Classical theories of psychological development hypothesize the origins of adult sexual orientation in childhood experience. However, recent research argues that psychological and interpersonal events throughout the life cycle explain sexual orientation. It is unlikely that a unique set of characteristics or a single pathway will explain all adult homosexuality. There are few small case series in psychiatric literature detailing homosexuality in males and its treatment with aversion therapy. Heterosexism and anti-homosexual attitudes among psychiatrists and mental health professionals have been documented.
Despite medicine and psychiatry arguing that homosexual orientation is a normal variant of human sexuality, mental health fraternity and the government in India are yet to take a clear stand on the issues to change widely prevalent prejudice in society. The fraternity needs to acknowledge the need for research into the context-specific issues facing Lesbian Gay Bisexual Transgender (LGBT) people in India. The teaching of sexuality to medical and mental health professionals needs to be perceptive to the issues faced by people with different sexual orientations and identities. Clinical services for people with such issues and concerns need to be sensitive to providing holistic care. A positive and a non-judgmental attitude will go a long way in relieving distress. Professional societies need to increase awareness of these issues, transfer knowledge and skill and provide opportunities to increase the confidence and competence of mental health workers in helping people with different sexual orientations and identity. Psychiatrists and mental health professionals need to be educated about the human right issues and possible abuses. The emphasis should not just be on education but also on a change of attitude. The development and dissemination of clinical practice guidelines is also essential.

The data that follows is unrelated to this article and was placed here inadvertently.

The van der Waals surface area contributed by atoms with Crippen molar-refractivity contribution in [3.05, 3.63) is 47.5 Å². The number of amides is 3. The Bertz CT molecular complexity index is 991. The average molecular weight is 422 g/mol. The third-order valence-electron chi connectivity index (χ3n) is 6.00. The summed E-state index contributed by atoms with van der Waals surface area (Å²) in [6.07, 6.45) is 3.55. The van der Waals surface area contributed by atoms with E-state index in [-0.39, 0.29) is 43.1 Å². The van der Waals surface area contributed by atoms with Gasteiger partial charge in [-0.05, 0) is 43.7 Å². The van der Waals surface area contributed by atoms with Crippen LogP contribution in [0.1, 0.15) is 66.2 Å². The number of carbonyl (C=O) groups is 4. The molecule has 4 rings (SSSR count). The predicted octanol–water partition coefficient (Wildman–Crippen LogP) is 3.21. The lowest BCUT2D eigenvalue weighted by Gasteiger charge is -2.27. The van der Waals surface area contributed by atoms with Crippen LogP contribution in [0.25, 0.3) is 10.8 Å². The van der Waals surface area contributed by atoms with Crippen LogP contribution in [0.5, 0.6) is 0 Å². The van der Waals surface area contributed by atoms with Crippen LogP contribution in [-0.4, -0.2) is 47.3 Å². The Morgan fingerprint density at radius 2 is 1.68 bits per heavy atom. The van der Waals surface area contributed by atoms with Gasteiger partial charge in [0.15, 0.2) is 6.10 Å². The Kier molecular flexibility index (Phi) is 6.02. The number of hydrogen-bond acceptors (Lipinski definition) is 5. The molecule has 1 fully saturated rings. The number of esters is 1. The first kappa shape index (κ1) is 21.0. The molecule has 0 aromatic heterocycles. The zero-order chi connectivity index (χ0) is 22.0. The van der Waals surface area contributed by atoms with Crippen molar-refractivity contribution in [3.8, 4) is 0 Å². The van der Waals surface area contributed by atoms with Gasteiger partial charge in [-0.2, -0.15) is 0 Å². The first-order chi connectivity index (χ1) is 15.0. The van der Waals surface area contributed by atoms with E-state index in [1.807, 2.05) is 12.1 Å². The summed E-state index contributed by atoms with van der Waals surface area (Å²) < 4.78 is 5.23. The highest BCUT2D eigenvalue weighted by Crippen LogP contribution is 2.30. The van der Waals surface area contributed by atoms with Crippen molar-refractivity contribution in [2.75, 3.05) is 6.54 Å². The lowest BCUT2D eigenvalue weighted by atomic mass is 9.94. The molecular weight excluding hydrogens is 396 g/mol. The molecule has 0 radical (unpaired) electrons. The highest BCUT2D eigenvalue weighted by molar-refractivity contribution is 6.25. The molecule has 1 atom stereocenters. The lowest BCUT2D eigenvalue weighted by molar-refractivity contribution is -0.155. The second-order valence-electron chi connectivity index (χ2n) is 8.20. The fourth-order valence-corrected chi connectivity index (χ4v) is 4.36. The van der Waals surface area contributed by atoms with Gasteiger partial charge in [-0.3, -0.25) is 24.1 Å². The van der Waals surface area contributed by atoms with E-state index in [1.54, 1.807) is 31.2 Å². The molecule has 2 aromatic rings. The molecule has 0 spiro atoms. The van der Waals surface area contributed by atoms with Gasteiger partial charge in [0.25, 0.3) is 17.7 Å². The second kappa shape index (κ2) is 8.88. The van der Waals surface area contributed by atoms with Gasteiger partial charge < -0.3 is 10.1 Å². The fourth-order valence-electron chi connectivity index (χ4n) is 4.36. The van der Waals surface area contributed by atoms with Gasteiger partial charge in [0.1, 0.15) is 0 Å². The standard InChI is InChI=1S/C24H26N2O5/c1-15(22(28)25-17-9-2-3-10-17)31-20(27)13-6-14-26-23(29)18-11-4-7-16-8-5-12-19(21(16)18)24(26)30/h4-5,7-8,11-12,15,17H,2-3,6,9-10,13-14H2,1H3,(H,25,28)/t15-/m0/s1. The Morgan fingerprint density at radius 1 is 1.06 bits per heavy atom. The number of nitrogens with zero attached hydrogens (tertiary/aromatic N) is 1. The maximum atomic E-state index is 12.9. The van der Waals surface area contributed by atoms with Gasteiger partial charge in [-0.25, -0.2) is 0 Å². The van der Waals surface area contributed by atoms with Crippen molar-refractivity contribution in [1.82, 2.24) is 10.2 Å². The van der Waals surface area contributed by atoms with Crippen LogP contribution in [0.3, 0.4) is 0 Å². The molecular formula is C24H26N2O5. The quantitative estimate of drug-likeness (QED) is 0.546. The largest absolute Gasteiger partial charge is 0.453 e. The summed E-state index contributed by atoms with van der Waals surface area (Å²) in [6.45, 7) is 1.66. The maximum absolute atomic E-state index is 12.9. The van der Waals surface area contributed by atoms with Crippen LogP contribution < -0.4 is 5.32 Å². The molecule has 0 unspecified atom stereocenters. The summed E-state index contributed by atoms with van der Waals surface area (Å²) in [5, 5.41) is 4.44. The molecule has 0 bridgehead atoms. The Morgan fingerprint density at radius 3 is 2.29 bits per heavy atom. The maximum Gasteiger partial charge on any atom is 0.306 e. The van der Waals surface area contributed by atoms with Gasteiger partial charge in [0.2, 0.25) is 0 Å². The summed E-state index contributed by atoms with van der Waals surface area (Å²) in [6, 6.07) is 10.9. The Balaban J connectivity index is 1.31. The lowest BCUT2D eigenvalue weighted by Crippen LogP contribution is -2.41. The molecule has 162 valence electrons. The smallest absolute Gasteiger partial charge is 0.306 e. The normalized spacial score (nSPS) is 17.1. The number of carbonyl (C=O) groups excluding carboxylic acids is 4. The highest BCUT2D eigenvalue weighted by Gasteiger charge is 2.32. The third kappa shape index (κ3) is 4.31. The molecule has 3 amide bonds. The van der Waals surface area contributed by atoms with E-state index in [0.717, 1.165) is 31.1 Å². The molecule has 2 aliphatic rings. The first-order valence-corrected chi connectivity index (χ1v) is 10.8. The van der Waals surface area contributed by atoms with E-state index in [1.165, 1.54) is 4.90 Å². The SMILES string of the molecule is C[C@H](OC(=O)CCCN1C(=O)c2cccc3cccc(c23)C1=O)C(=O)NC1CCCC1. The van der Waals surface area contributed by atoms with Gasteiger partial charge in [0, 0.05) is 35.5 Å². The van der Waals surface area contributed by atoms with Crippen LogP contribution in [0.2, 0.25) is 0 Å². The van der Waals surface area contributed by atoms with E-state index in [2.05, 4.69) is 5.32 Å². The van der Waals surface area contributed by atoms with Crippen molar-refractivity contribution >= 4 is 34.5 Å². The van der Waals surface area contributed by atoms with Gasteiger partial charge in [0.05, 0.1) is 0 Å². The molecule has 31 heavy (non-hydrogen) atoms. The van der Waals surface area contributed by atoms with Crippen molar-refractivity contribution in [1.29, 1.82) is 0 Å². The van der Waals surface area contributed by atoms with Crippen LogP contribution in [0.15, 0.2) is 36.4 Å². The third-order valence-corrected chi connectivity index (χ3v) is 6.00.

About the Indian Journal of Psychiatry
The Indian Journal of Psychiatry is the official journal of the Indian Psychiatric Society. This scientific journal is a quarterly that publishes original work in all fields of psychiatry. The April issue is accompanied by a supplement that contains the abstracts of the academic content of the annual national conference of the Society. The article on 'Homosexuality and India' has been published in the April issue of the journal as the editorial and is written by Dr T S S Rao and Dr K S Jacob.